Carles Cuadrat Had A Smile On His Face When He Sat Down Commune With The Press On Saturday Night. To Many It Had Seemed Like Two Points Dropped, But To Him, The One They Left The Pitch With Outweighed Every Other That His Side Had Gained Through The Season…
Fifteen minutes had passed at the International Hotel in Dhaka where Albert Roca waited patiently for a taxi that would take him to his last pre-match Press Conference as Head Coach of Bengaluru, ahead of a clash against Abahani Dhaka. With the Spaniard twitching on a plush sofa in the lobby, we threw a question his way. Our intentions then, were purely to bide time. Small talk, as they label it. But soon after, the cab was made to hang around, as the boss refused to acknowledge its evident arrival. He was in the middle of recollecting a memory so fond that we’re certain it was playing out with all the colours intact, in his head.
‘What was it like when Messi first played for the first team?’ He smiled, the glint in his eyes matching the chandeliers in the lobby for brightness.
“It was pre-season and Barcelona were playing a Ukrainian team at the Mini Estadi. The younger players would wait on the wings, and it was never a guarantee that any of them would get a chance. But they had to be there, all kitted up and ready, just in case.”
His years at La Masia had seen several of Barcelona’s superstars come through, and chief among them was a boy from Rosario who we will not even attempt introducing lest we incur the risk of sounding ignorant. But on that day, he did. With Ludovic Giuly needing replacement down the right flank, Frank Rijkaard turned to his trusted assistant for help and Roca, swift in his decision, asked Messi to boot up. But with hair that curled at his shoulders and freckles peppered across his face, the Dutchman wasn’t impressed with the young Argentinean’s physical appearance.
“I asked Leo to get ready and when he came to the touchline, Frank looked at me and shouted, almost angrily; ‘Sietemesina!’ He said to me that Leo looked seven months premature! But then he went on and ran the show. That little boy kept getting kicked, but he kept going on. When the game ended, Giuly came over to me with his boots in his hands and said that I had ended his career during pre-season. He later said that Messi was like an ‘alien’.”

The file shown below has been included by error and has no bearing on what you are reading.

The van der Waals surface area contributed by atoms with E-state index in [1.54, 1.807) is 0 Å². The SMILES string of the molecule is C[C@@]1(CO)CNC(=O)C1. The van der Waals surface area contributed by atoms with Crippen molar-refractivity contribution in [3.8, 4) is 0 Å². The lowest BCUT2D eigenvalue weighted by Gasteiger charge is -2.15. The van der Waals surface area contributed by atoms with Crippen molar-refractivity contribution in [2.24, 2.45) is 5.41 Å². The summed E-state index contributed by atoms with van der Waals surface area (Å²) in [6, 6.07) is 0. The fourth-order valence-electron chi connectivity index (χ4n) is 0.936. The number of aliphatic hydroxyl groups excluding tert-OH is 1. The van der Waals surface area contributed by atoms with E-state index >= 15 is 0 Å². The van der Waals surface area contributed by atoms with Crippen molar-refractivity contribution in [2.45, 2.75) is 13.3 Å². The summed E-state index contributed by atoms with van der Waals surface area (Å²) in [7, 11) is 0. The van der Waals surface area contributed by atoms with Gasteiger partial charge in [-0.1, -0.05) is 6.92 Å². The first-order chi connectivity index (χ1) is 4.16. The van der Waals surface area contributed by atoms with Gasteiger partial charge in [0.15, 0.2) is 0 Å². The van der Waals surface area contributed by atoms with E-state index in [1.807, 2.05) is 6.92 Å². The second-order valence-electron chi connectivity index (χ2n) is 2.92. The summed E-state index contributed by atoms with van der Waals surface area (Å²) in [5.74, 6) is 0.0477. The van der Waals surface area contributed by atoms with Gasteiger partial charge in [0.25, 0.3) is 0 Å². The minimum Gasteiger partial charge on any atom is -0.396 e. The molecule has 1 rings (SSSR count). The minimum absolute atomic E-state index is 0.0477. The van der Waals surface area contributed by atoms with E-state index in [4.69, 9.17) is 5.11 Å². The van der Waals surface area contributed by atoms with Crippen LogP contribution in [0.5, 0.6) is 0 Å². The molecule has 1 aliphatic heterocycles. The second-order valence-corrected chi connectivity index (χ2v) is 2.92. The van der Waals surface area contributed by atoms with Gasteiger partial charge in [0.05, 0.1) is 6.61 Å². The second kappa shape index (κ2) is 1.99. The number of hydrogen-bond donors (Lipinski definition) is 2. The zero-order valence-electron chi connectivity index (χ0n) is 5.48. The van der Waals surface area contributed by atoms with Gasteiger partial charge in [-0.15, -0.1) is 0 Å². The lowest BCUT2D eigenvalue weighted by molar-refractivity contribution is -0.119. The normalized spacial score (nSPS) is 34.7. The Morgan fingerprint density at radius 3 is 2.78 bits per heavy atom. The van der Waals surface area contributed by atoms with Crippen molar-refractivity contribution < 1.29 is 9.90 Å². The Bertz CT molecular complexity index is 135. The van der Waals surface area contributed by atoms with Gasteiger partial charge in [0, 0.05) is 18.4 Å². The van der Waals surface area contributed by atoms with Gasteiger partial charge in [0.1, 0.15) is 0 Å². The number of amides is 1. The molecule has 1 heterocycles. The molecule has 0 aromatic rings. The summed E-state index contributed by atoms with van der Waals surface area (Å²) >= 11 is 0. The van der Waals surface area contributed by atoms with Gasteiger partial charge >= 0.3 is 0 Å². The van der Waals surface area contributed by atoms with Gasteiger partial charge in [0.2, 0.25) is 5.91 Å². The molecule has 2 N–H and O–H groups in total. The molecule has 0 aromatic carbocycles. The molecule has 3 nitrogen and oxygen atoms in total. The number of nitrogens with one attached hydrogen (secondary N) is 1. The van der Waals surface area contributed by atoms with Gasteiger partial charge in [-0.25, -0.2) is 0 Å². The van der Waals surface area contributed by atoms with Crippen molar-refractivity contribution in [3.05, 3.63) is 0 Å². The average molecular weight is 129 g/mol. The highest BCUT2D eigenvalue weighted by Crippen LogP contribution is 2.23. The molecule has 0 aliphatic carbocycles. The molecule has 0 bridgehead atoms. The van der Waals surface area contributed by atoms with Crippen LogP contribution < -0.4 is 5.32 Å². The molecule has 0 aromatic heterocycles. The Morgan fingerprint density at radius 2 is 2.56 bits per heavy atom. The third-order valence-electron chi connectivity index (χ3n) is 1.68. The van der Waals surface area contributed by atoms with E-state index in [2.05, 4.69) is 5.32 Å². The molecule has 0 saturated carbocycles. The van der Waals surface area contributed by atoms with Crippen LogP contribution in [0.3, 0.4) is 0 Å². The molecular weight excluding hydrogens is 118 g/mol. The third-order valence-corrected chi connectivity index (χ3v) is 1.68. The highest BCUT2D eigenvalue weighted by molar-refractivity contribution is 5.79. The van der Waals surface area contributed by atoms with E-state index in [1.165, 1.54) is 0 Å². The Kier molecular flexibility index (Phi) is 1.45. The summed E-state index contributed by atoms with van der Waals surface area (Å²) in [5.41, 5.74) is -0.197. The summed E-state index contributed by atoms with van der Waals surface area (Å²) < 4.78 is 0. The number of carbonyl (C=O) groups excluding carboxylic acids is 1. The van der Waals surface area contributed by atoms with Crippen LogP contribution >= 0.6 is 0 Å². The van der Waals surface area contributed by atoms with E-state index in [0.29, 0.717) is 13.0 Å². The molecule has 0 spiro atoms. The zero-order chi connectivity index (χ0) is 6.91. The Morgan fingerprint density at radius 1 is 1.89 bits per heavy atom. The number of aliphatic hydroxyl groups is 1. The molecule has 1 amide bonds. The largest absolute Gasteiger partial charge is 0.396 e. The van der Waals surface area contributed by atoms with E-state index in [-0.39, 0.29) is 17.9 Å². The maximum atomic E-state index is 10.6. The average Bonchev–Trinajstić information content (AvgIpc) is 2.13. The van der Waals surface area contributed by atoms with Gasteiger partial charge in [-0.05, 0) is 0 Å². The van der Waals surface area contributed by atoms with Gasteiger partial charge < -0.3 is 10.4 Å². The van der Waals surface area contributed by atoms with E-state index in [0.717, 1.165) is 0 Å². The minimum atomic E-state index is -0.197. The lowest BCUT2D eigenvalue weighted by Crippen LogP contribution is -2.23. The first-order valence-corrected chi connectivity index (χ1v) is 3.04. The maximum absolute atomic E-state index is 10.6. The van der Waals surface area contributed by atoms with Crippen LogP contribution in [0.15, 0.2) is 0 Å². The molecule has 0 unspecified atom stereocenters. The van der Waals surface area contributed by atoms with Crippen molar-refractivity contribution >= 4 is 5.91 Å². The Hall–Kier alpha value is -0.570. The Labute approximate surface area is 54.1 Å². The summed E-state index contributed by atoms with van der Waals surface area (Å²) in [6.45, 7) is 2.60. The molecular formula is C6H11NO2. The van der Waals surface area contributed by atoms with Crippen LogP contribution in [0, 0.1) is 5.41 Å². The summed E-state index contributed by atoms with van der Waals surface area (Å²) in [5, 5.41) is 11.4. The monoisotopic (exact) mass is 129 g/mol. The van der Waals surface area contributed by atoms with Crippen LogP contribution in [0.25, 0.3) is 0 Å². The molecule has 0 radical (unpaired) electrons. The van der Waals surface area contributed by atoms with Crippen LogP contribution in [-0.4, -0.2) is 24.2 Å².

It is no real mystery that this love for youth football and progress through the ranks rubbed off on Carles Cuadrat, Roca’s right-hand man for over a decade. Chief among his targets for every season is the need to be consistent. And if results didn’t go his way, then his boys were only expected to be consistent enough to allow his younger players a run out at the end of the campaign. The scenario had arrived at the JRD TATA Sports Complex last season where a bright start took a turn for the worse in a 5-1 defeat. On Saturday, it came at the Fortress against ATK.
Gursimrat Singh Gill and Sairuat Kima had started on that night in Jamshedpur, Parag Shrivas was one of only three outfield players on the bench, and played just over half an hour. Leon Augustine had not been registered for the competition. For a year since, these boys had spent hours toiling on the much-abused and unforgiving turf at the BFS. They’d picked up the BDFA Super Division Title, laid their hands on the Puttaiah Memorial Cup and then defended their local League title, just because they could. In Naushad Moosa, they had a coach who had seen his share of youngsters come through the ranks. Ashique Kuruniyan and Rahul Bheke are just two who will more than just testify.